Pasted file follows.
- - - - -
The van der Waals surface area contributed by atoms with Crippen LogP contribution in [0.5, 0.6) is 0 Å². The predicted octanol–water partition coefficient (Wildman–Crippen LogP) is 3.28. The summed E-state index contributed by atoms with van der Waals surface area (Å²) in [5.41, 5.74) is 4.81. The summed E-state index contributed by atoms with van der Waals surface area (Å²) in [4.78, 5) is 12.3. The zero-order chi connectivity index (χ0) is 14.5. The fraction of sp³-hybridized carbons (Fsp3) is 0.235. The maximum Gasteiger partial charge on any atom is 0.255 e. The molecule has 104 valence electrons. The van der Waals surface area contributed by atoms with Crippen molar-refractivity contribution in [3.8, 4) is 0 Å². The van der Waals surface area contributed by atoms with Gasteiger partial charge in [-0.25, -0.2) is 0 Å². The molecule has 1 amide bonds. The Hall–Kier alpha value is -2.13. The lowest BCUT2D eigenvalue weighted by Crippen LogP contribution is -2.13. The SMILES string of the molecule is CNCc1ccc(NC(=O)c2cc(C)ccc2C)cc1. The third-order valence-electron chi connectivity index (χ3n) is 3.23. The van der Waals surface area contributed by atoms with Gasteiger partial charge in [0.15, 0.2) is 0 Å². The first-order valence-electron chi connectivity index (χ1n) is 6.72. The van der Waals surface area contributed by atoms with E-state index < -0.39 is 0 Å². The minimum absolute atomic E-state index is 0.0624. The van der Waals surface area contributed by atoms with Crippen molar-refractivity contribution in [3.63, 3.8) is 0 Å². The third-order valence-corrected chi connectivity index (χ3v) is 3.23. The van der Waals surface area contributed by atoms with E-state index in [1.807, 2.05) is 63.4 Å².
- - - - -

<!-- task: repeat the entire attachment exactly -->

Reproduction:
The van der Waals surface area contributed by atoms with Crippen LogP contribution in [0.5, 0.6) is 0 Å². The predicted octanol–water partition coefficient (Wildman–Crippen LogP) is 3.28. The summed E-state index contributed by atoms with van der Waals surface area (Å²) in [5.41, 5.74) is 4.81. The summed E-state index contributed by atoms with van der Waals surface area (Å²) in [4.78, 5) is 12.3. The zero-order chi connectivity index (χ0) is 14.5. The fraction of sp³-hybridized carbons (Fsp3) is 0.235. The maximum Gasteiger partial charge on any atom is 0.255 e. The molecule has 104 valence electrons. The van der Waals surface area contributed by atoms with Crippen molar-refractivity contribution in [3.8, 4) is 0 Å². The van der Waals surface area contributed by atoms with Gasteiger partial charge in [-0.25, -0.2) is 0 Å². The molecule has 1 amide bonds. The Hall–Kier alpha value is -2.13. The lowest BCUT2D eigenvalue weighted by Crippen LogP contribution is -2.13. The SMILES string of the molecule is CNCc1ccc(NC(=O)c2cc(C)ccc2C)cc1. The third-order valence-electron chi connectivity index (χ3n) is 3.23. The van der Waals surface area contributed by atoms with Gasteiger partial charge in [0.15, 0.2) is 0 Å². The first-order valence-electron chi connectivity index (χ1n) is 6.72. The van der Waals surface area contributed by atoms with E-state index < -0.39 is 0 Å². The minimum absolute atomic E-state index is 0.0624. The van der Waals surface area contributed by atoms with Crippen molar-refractivity contribution in [3.63, 3.8) is 0 Å². The third-order valence-corrected chi connectivity index (χ3v) is 3.23. The van der Waals surface area contributed by atoms with E-state index in [1.807, 2.05) is 63.4 Å².